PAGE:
and electrical charges that hold them together. Humus also feeds the bacteria and microorganisms;
and it stimulates an increased population and activity of those good, helpful bacteria and
microorganisms. For healthy soil, we need to keep the soil at least 5% humus.
The Best Solution
Maintaining a changed pH is difficult and requires annual attention. The soil you already have
supports thousands of different plants, so consider selecting plants that will already grow in your
soil. Doing so will be less work for you and better for the plants, and you won’t need to test the
pH of your soil.
If you need to lower soil pH, you may need to lower the soil pH into the acidic range. If this is
necessary, turn to elemental sulfur or aluminum sulfate.
In general, it is best to reduce soil pH before planting sensitive landscape ornamentals, rather than
attempting to reduce soil pH after plants have become established. Use about 4 to 6 lb. of aluminum
sulfate per plant for most medium- and fine-textured Wisconsin soils in order to decrease soil pH
by about one unit.
If elemental sulfur is applied, decrease the total recommended application by
one-sixth. One pound of aluminum sulfate or elemental sulfur is equal to about 2 cups.
If plants are already established, use a top-dress application limited to about 1 lb. (2 cups) aluminum
sulfate or 1/6 lb. (1/3 cup) elemental sulfur per typical landscape plant. Lightly incorporate the
aluminum sulfate or elemental sulfur into the soil, or water-in well. Repeat applications monthly until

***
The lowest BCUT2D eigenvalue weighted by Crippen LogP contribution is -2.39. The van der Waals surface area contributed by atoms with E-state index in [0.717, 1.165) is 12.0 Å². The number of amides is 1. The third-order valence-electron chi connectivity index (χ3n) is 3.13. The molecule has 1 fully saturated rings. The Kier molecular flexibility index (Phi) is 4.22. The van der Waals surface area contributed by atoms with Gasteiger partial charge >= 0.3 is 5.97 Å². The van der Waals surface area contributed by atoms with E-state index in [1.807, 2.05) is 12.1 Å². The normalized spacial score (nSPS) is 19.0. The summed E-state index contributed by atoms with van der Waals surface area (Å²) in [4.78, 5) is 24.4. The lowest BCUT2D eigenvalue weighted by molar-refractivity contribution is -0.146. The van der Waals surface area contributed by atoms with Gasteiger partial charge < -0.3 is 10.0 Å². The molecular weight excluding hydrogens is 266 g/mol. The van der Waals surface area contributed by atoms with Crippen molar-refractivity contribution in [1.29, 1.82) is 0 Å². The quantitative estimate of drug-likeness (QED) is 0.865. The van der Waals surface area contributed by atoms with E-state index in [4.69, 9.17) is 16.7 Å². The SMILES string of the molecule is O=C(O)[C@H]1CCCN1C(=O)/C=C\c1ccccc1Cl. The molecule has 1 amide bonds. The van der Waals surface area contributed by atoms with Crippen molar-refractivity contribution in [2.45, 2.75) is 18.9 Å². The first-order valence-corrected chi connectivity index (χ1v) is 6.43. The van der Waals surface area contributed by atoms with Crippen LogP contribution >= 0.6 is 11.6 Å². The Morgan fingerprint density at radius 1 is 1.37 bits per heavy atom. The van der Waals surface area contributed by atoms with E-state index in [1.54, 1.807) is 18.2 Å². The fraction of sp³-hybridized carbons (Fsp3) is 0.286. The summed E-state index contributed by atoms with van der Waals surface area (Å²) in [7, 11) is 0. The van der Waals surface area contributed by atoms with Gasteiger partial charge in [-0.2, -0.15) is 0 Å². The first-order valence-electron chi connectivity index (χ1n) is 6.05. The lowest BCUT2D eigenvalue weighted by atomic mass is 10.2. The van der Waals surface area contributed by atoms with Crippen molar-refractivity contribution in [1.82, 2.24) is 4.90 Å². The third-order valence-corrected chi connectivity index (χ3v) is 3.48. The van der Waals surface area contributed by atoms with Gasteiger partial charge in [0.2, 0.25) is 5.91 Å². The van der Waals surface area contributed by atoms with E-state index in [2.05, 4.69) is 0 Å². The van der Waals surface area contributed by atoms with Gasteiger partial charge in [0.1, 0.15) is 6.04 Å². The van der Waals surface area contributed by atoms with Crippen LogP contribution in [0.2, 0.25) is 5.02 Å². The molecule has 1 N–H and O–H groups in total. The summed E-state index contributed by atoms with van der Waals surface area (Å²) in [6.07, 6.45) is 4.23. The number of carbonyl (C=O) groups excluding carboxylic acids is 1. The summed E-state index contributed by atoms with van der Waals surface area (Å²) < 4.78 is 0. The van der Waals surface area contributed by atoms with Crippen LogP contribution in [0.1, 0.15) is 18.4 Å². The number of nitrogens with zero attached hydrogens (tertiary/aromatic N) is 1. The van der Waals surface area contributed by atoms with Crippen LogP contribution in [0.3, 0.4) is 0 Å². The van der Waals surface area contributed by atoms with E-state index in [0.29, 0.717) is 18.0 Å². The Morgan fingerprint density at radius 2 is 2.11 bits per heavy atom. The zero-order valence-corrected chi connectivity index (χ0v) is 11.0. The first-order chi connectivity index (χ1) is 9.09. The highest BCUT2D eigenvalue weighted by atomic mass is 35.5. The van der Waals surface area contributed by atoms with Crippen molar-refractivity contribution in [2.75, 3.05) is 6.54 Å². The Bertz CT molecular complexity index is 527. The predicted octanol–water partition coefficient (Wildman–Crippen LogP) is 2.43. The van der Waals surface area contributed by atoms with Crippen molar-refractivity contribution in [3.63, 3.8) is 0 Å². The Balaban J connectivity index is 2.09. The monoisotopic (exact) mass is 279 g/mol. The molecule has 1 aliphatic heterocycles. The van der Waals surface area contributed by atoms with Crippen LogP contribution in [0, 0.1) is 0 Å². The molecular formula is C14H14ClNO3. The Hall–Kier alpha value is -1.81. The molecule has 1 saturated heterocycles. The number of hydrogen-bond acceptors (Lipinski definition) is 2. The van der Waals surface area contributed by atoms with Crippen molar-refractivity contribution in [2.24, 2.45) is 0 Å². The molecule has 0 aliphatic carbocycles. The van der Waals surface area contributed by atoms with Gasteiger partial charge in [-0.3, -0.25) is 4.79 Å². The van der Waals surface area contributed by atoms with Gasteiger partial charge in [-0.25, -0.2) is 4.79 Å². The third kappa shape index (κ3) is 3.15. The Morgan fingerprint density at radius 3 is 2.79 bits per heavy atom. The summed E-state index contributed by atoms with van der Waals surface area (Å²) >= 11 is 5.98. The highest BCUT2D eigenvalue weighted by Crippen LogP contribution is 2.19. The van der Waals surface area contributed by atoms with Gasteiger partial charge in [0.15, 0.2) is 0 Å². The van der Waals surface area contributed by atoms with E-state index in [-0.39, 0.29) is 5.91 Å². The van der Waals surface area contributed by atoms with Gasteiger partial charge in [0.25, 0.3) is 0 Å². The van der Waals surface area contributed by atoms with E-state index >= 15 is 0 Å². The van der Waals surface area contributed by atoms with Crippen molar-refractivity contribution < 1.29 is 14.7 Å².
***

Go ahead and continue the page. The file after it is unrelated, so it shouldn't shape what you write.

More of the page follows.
the total recommended amount of aluminum sulfate or elemental sulfur has been added.
Because lowering soil pH is a very slow process, have the soil pH checked about three months after each
application to determine if additional applications will be needed. Several applications may be needed
on some soils before the soil pH shows any significant change.
Elemental sulphur is applied to the garden and is eventually oxidized by soil microbes.
It takes a few months to adjust pH. Working it into the soil will yield better results than adding
it to the surface because it is more rapidly processed when it’s mixed into the soil. Spring
applications are generally the most effective. Elemental sulfur is often found in pelletized form,
and while it may take some time to work, it is far less likely to burn plants than aluminum sulfate
Aluminum sulfate reacts quickly with the soil and makes a rapid soil pH change, but
there is an increased potential to burn plant roots
It’s important to remember to only add the recommended amount of any pH adjusting product
as per the results of a soil test. Adding too much may shift the pH too far and cause a different
set of problems.
Because both lime and sulfur will eventually be processed out of the soil, the pH will revert to a
less-than-ideal level every few years. To keep the vegetable garden soil pH at the optimum 6.5, a
new soil test should be performed in the vegetable garden every four to five years.